As an LSAT teacher, I did every logic game ever released, including the weird non-standard games from the 1980s. Despite my affinity for logic games, however, today's batch of opinions was no fun at all: pluralities, partial concurrences and dissents, and one decision sure to titillate Court-watchers: a unanimous opinion dealing with the bankruptcy courts' ability to hear "core" and "non-core" matters as defined in Stern. (And no, there won't be a quiz on that last part.)

But it wasn't all mind-numbing news -- there were notable denials, interesting cross-ideological splits in the Court, and more. Here's the quick version of the day's news:

The Supreme Court goes on hiatus at the end of this month, leaving us with nothing but a reading list to tide us over until the fall. And like every year, the last month of the term is set to be the biggest.

What's left on the docket? While there is no holy crap case with widespread appeal, like last year's Windsor and Perry, there are a number of fascinating disputes remaining, covering free speech, presidential power, healthcare, and the Fourth Amendment, for legal geeks to pine over.

Here are our top five, from least to most interesting:

Ready for June? With only a few more weeks left in this Supreme Court term, there's going to be plenty of reading on the menu before summer break.

But once the June term ends, Supreme Court junkies, after a few weeks of detoxing, are going to be seeking their next fix. Fortunately, there are plenty of books, old and new, to keep you busy until the fall.

The topic of the week, thanks to The New York Times and the Supreme Court's lack of output this week, is the partisan polarization of the U.S. Supreme Court.

Republican appointees are voting conservatively, Democratic appointees are voting liberally, and my goodness, it's all just a little too predictable.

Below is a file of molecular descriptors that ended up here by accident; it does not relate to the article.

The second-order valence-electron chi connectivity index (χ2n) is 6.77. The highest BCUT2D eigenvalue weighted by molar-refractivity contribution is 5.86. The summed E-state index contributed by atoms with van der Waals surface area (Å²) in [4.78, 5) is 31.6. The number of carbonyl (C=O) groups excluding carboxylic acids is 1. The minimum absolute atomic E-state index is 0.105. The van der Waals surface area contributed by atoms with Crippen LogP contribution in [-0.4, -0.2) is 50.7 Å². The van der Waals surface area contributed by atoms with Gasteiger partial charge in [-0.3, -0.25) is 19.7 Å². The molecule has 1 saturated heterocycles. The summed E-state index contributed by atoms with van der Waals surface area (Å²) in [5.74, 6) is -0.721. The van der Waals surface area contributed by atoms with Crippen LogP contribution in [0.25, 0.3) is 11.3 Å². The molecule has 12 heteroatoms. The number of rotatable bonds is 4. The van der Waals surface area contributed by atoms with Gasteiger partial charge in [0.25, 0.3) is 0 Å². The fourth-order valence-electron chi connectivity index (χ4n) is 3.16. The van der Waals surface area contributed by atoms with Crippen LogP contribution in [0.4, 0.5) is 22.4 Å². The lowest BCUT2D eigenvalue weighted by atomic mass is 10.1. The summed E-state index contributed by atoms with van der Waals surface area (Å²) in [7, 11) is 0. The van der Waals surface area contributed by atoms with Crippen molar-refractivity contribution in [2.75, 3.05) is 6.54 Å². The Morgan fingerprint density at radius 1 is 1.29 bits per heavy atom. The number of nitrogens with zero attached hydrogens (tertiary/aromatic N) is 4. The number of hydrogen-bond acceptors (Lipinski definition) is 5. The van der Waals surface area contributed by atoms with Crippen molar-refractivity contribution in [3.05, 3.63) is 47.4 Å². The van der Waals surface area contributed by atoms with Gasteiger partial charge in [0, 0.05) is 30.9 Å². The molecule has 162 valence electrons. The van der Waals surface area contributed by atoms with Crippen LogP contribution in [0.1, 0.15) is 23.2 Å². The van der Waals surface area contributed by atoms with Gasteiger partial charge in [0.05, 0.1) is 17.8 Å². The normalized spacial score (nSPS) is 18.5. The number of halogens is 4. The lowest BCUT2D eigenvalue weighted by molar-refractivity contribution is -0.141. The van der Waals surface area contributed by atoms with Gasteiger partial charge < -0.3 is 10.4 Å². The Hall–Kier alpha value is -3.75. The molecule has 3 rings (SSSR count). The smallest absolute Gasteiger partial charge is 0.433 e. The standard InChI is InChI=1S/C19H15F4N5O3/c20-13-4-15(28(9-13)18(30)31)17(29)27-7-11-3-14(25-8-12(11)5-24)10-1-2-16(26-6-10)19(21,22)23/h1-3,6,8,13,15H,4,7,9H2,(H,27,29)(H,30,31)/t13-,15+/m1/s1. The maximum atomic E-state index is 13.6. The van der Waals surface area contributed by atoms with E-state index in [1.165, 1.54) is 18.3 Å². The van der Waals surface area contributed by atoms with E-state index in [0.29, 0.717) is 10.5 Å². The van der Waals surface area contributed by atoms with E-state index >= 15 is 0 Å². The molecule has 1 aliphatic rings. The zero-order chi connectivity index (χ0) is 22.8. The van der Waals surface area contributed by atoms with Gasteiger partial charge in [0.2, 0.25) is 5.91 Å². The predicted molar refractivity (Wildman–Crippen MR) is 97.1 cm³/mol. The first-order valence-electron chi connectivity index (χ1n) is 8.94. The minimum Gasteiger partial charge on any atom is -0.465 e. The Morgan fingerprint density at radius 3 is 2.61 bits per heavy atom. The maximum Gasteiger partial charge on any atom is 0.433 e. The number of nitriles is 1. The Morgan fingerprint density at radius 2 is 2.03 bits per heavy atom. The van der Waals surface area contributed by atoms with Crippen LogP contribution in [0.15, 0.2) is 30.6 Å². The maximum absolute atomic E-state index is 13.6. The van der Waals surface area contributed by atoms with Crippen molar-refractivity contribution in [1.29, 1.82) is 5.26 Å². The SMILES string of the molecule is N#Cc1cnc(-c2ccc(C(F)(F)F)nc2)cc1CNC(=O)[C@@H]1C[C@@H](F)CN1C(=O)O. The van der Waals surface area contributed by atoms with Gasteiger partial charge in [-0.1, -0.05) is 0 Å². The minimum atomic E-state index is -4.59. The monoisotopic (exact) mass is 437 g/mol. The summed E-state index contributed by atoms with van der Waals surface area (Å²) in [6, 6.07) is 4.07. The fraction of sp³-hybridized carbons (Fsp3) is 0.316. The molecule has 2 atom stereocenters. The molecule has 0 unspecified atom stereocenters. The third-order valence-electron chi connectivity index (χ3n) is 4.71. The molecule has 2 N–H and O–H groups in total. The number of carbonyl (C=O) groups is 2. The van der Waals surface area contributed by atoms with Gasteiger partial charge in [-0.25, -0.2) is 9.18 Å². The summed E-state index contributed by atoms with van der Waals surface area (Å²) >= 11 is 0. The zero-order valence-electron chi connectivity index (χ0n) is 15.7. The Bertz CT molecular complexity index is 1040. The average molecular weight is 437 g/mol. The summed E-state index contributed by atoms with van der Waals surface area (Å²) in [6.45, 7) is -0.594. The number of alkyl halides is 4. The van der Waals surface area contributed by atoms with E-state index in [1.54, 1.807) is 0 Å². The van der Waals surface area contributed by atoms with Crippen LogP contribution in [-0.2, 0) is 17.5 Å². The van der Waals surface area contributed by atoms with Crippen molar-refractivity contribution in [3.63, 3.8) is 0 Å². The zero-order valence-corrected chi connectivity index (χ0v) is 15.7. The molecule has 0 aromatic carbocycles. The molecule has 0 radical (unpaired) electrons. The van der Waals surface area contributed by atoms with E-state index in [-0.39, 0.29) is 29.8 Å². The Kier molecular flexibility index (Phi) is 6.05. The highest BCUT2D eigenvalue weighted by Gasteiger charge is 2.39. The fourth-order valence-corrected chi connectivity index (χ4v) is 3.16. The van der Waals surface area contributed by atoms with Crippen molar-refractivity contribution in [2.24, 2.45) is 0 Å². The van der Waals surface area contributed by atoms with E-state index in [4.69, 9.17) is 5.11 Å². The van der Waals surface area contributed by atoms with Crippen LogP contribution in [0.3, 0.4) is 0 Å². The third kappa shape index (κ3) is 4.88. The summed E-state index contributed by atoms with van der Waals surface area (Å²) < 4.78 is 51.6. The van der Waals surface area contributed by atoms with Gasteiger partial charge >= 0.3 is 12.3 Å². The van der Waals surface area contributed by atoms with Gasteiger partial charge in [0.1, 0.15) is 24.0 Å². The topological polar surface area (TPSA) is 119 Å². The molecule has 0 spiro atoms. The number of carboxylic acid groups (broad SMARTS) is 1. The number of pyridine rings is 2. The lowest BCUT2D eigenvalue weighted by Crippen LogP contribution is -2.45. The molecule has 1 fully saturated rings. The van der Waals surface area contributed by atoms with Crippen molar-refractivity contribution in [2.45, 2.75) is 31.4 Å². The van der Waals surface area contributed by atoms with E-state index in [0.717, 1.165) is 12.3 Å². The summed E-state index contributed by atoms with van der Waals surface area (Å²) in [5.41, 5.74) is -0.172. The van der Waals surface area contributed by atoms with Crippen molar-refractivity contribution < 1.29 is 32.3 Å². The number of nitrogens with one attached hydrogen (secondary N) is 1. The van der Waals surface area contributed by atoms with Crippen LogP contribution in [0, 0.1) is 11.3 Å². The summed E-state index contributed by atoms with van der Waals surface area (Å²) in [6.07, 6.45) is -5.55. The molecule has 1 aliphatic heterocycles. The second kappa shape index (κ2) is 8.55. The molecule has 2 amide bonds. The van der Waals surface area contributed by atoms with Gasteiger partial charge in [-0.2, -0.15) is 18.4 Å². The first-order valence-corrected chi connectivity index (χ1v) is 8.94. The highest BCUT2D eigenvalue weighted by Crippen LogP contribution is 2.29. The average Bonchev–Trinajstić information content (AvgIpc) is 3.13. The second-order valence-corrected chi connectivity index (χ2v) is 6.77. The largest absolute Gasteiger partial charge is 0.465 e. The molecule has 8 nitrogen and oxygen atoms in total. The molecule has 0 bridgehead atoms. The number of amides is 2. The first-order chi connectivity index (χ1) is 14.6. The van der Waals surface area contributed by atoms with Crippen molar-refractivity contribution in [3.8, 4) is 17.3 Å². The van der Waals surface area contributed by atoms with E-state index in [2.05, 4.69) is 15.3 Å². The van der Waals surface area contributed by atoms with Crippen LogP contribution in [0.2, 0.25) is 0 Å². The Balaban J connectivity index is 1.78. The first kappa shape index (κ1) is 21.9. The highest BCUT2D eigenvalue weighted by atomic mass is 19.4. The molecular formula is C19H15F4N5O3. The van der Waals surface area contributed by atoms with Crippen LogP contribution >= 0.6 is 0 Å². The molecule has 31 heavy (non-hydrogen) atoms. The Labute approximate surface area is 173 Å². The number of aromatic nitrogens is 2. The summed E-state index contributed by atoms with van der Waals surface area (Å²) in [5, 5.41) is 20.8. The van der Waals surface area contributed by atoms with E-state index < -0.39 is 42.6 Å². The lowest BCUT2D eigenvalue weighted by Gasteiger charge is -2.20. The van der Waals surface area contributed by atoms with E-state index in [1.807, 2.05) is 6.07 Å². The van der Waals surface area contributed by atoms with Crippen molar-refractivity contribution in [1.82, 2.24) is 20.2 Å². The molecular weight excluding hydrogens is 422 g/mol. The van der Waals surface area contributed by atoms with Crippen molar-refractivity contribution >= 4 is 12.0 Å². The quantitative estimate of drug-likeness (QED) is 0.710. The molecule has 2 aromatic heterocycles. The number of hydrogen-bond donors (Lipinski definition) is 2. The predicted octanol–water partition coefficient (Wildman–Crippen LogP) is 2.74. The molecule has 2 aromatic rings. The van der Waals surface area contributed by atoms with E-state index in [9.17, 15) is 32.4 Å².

Case in point: five Republican appointees voted in favor of the Republican National Committee in last month's campaign finance decision. #conspiracy

After eight years of silence (so long as you don't count last year's near unintelligible mumble), Justice Clarence Thomas finally spoke during Supreme Court oral arguments, albeit with an odd choice of topic.

Speaking of silence, moments before he spoke up, the House of Representatives passed Articles of Impeachment against the Justice, accusing him of nonfeasance of duty due to his years of silence and repeated refusal to adhere to stare decisis.

Our least favorite thing in the world right now is the obsession with Justice Ruth Bader Ginsburg's retirement. Seriously, pretty much every week, there's an article about how she should retire in time for President Obama to replace her, followed by her saying, "Nah," and dozens of other writers chiming in with "leave the lady alone."

But, the fact is, she's 81, Justice Antonin Scalia is 78, Justice Anthony Kennedy is 77, and Justice Stephen Breyer is 75. They're all probably headed for the exit in the near-term. This begs the question: Who are their likely replacements?

Speaking of soothsaying, there are a couple of interesting certiorari petitions that may, or may not, make the Court's docket -- one involving sex offender laws, and the other presenting the obvious Confrontation Clause issue with red-light cameras.